$call_arg = preg_match_all('@(?<func_arg>\$[^,= ]+)@i', $func_args, $matches);
   
$call_arg = implode(',', $matches['func_arg']);
?>
Result: string = "$node,$op,$a3,$form,$a4"
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0
anajilly
6 years ago
<?php
$s
= '<p>bleh blah</p><p style="one">one two three</p>';

$htmlbits = preg_split('/(<p( style="[-:a-z0-9 ]+")?>|<\/p>)/i', $s, -1, PREG_SPLIT_DELIM_CAPTURE);

print_r($htmlbits);
?>

Array
(
    [0] =>
    [1] => <p>
    [2] => bleh blah
    [3] => </p>
    [4] =>
    [5] => <p style="one">
    [6] =>  style="one"
    [7] => one two three
    [8] => </p>
    [9] =>
)

two interesting bits:

1. When using PREG_SPLIT_DELIM_CAPTURE, if you use more than one pair of parentheses, the result array can have members representing all pairs.  See array indexes 5 and 6 to see two adjacent delimiter results in which the second is a subset match of the first.

2. If a parenthesised sub-expression is made optional by a following question mark (ex: '/abc (optional subregex)?/') some split delimiters may be captured in the result while others are not.  See array indexes 1 and 2 to see an instance where the overall match succeeded and returned a delimiter while the optional sub-expression '( style="[-:a-z0-9 ]+")?' did not match, and did not return a delimiter.  This means it's possible to have a result with an unpredictable number of delimiters in the result array.

This second aspect is true irrespective of the number of pairs of parentheses in the regex.  This means: in a regular expression with a single optional parenthesised sub-expression, the overall expression can match without generating a corresponding delimiter in the result.
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0
Steve
9 years ago
preg_split() behaves differently from perl's split() if the string ends with a delimiter. This perl snippet will print 5:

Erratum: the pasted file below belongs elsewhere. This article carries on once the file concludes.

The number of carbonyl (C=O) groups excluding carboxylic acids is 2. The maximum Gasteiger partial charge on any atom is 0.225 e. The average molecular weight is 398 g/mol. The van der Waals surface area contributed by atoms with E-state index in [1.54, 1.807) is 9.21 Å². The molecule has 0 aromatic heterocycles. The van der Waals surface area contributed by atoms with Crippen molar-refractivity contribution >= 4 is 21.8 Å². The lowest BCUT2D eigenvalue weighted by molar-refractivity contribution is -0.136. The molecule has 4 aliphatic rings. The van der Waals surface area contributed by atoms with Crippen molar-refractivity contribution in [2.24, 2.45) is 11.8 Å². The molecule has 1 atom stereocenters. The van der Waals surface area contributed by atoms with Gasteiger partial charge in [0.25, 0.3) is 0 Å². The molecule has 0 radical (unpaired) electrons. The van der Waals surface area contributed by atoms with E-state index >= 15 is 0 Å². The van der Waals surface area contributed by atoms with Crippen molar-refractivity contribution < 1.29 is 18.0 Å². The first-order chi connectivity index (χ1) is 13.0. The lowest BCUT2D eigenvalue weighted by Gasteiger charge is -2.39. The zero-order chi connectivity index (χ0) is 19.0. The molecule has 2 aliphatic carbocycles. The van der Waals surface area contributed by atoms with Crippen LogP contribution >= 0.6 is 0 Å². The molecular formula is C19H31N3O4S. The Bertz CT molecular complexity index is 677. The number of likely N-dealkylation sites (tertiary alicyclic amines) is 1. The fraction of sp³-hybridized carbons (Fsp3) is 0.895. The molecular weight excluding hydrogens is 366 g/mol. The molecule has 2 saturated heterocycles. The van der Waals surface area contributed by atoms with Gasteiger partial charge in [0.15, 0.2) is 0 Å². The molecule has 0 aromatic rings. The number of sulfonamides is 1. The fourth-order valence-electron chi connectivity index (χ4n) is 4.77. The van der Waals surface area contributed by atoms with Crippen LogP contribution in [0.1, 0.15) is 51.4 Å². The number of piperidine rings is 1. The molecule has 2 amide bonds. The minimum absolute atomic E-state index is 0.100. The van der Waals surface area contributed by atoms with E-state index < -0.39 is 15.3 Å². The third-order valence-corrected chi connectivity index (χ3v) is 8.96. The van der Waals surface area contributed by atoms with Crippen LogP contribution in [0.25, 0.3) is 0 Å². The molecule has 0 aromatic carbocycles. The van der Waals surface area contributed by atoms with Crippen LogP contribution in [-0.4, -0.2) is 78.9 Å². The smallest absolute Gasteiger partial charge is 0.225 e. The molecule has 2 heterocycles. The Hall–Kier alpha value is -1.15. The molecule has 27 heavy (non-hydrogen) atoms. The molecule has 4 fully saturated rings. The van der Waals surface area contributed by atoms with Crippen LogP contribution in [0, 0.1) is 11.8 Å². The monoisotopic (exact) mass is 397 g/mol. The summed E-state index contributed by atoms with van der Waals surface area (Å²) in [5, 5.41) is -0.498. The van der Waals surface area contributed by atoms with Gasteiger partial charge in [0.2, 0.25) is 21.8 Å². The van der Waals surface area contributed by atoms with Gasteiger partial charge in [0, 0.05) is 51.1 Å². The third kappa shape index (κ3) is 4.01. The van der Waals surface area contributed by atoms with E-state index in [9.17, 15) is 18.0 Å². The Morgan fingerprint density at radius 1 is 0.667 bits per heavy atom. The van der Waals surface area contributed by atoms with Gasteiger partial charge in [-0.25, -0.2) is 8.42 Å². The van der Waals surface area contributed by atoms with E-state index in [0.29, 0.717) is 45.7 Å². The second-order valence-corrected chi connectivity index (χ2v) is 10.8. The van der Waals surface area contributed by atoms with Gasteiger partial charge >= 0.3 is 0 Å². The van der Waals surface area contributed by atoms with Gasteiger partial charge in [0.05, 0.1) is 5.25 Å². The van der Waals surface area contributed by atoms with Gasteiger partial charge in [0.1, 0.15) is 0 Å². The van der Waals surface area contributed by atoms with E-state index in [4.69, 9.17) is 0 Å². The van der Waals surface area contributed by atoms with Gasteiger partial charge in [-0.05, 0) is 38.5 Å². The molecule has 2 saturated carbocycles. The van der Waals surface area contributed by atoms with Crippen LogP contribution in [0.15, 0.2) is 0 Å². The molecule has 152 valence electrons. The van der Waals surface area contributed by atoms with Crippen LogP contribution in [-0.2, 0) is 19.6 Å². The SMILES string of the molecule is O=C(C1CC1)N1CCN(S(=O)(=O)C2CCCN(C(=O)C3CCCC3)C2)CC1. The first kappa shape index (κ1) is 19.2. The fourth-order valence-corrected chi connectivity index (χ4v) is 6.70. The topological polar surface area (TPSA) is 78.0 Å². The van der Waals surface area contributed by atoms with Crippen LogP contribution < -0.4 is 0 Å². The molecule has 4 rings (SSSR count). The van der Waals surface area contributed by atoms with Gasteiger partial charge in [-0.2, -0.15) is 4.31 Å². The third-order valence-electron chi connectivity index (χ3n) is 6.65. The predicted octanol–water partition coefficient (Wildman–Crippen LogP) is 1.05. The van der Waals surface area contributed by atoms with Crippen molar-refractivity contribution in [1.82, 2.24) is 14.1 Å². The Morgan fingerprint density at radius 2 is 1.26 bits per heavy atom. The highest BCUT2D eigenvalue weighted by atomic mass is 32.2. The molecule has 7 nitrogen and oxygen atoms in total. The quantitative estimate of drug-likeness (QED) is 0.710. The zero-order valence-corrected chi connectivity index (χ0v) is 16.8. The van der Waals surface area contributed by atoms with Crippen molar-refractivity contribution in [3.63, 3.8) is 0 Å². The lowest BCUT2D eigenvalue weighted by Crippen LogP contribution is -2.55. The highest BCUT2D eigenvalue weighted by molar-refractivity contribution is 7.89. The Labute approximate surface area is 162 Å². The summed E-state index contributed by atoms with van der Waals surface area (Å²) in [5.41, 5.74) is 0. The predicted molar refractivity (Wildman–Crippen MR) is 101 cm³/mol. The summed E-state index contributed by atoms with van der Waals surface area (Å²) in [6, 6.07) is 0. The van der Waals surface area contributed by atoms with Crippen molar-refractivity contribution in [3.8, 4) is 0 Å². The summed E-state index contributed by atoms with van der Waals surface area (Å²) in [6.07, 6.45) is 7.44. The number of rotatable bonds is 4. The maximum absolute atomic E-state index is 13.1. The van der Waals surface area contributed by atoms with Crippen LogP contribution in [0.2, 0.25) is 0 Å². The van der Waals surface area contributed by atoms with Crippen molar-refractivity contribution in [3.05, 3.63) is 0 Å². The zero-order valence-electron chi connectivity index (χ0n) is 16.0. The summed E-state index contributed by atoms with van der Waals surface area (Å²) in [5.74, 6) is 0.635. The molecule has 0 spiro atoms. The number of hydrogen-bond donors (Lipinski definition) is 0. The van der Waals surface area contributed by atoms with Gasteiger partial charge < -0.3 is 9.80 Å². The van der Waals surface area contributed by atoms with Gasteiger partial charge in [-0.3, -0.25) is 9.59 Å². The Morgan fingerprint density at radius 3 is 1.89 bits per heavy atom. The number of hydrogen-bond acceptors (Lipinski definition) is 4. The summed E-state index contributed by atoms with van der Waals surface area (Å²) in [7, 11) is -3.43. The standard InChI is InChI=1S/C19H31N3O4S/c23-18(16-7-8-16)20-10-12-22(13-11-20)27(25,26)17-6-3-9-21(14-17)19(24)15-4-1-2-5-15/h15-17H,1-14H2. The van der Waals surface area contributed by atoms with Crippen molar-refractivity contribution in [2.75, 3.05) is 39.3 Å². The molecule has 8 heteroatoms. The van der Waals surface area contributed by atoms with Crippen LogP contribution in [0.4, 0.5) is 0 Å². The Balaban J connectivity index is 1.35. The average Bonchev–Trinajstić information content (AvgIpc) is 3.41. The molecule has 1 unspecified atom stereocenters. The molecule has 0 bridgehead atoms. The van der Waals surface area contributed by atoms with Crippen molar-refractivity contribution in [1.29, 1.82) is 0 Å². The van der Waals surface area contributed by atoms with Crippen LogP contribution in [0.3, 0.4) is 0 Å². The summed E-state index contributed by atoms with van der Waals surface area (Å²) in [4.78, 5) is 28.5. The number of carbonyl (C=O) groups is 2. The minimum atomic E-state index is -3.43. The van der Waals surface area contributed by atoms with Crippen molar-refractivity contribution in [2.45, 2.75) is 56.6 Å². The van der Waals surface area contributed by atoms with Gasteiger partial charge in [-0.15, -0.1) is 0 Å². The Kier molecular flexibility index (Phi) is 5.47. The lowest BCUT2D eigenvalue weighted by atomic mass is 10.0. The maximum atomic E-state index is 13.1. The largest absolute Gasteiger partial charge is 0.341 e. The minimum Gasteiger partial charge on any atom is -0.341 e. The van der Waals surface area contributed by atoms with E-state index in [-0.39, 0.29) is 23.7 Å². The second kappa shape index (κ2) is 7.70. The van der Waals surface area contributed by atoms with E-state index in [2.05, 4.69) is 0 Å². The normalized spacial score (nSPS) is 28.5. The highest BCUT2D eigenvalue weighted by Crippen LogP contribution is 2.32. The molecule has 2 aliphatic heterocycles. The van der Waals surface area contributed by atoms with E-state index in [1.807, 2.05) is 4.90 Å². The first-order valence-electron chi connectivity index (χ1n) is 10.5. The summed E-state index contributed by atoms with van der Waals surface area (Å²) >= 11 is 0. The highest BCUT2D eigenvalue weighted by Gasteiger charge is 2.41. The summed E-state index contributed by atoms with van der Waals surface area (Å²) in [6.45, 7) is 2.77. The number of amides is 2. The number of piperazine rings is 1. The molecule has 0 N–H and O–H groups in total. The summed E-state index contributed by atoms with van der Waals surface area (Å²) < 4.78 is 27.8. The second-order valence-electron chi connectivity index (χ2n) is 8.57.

my @a = split(/ /, "a b c d e ");
print scalar @a;

The corresponding php code prints 6:

<?php print count(preg_split("/ /", "a b c d e ")); ?>

This is not necessarily a bug (nowhere does the documentation say that preg_split() behaves the same as perl's split()) but it might surprise perl programmers.
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-1
w o z 2 2 a t y a h o o d o t c o m
3 years ago
PREG_SPLIT_OFFSET_CAPTURE should be maintained for UTF-8 characters, because it produces wrong results as if it is using strlen() internally, instead of using mb_strlen(), which is the right one...
up
-1
david dot binovec at gmail dot com
3 years ago
Limit = 1 may be confusing. The important thing is that in case of limit equals to 1 will produce only ONE substring. Ergo the only one substring will be the first one as well as the last one. Tnat the rest of the string (after the first delimiter) will be placed to the last substring. But last is the first and only one.

<?php

$output
= $preg_split('(/ /)', '1 2 3 4 5 6 7 8', 1);

echo
$output[0] //will return whole string!;

$output = $preg_split('(/ /)', '1 2 3 4 5 6 7 8', 2);

echo
$output[0] //will return 1;
echo $output[1] //will return '2 3 4 5 6 7 8';

?>
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-3
anton at zebooka dot com
1 year ago
A not good code in example regexp.
It should be written
preg_split("/[\\s,]+", ...
because there is no special symbol \s (like \n for example) and we need to pass exactly \s, not symbol that \s may represent.
So we need to escape backslash with backslash

$a = "/[\\s,+]/";
echo $a;
php> /[\s,+]/